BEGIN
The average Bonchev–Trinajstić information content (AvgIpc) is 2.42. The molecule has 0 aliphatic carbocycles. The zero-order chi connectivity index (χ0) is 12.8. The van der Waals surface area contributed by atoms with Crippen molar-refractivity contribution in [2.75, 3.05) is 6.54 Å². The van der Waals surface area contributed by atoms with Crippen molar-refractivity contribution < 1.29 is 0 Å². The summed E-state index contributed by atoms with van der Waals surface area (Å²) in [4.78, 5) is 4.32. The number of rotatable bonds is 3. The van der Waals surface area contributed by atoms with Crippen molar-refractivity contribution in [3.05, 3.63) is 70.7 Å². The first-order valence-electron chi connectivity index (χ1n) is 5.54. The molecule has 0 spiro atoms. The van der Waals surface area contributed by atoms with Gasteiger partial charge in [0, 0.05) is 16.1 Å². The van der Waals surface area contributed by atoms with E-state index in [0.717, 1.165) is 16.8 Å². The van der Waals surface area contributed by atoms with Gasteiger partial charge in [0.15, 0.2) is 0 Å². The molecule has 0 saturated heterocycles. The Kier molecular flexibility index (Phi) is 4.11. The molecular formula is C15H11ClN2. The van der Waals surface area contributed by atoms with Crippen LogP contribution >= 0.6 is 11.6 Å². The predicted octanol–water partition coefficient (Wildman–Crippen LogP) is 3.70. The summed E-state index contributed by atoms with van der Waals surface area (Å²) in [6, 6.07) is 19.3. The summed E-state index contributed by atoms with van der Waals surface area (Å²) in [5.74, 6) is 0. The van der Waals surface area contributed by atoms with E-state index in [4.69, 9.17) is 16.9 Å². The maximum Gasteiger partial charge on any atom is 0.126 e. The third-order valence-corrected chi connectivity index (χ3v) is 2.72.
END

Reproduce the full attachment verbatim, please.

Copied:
The average Bonchev–Trinajstić information content (AvgIpc) is 2.42. The molecule has 0 aliphatic carbocycles. The zero-order chi connectivity index (χ0) is 12.8. The van der Waals surface area contributed by atoms with Crippen molar-refractivity contribution in [2.75, 3.05) is 6.54 Å². The van der Waals surface area contributed by atoms with Crippen molar-refractivity contribution < 1.29 is 0 Å². The summed E-state index contributed by atoms with van der Waals surface area (Å²) in [4.78, 5) is 4.32. The number of rotatable bonds is 3. The van der Waals surface area contributed by atoms with Crippen molar-refractivity contribution in [3.05, 3.63) is 70.7 Å². The first-order valence-electron chi connectivity index (χ1n) is 5.54. The molecule has 0 spiro atoms. The van der Waals surface area contributed by atoms with Gasteiger partial charge in [0, 0.05) is 16.1 Å². The van der Waals surface area contributed by atoms with E-state index in [0.717, 1.165) is 16.8 Å². The van der Waals surface area contributed by atoms with Gasteiger partial charge in [0.15, 0.2) is 0 Å². The molecule has 0 saturated heterocycles. The Kier molecular flexibility index (Phi) is 4.11. The molecular formula is C15H11ClN2. The van der Waals surface area contributed by atoms with Crippen LogP contribution >= 0.6 is 11.6 Å². The predicted octanol–water partition coefficient (Wildman–Crippen LogP) is 3.70. The summed E-state index contributed by atoms with van der Waals surface area (Å²) in [6, 6.07) is 19.3. The summed E-state index contributed by atoms with van der Waals surface area (Å²) in [5.74, 6) is 0. The van der Waals surface area contributed by atoms with E-state index in [4.69, 9.17) is 16.9 Å². The maximum Gasteiger partial charge on any atom is 0.126 e. The third-order valence-corrected chi connectivity index (χ3v) is 2.72.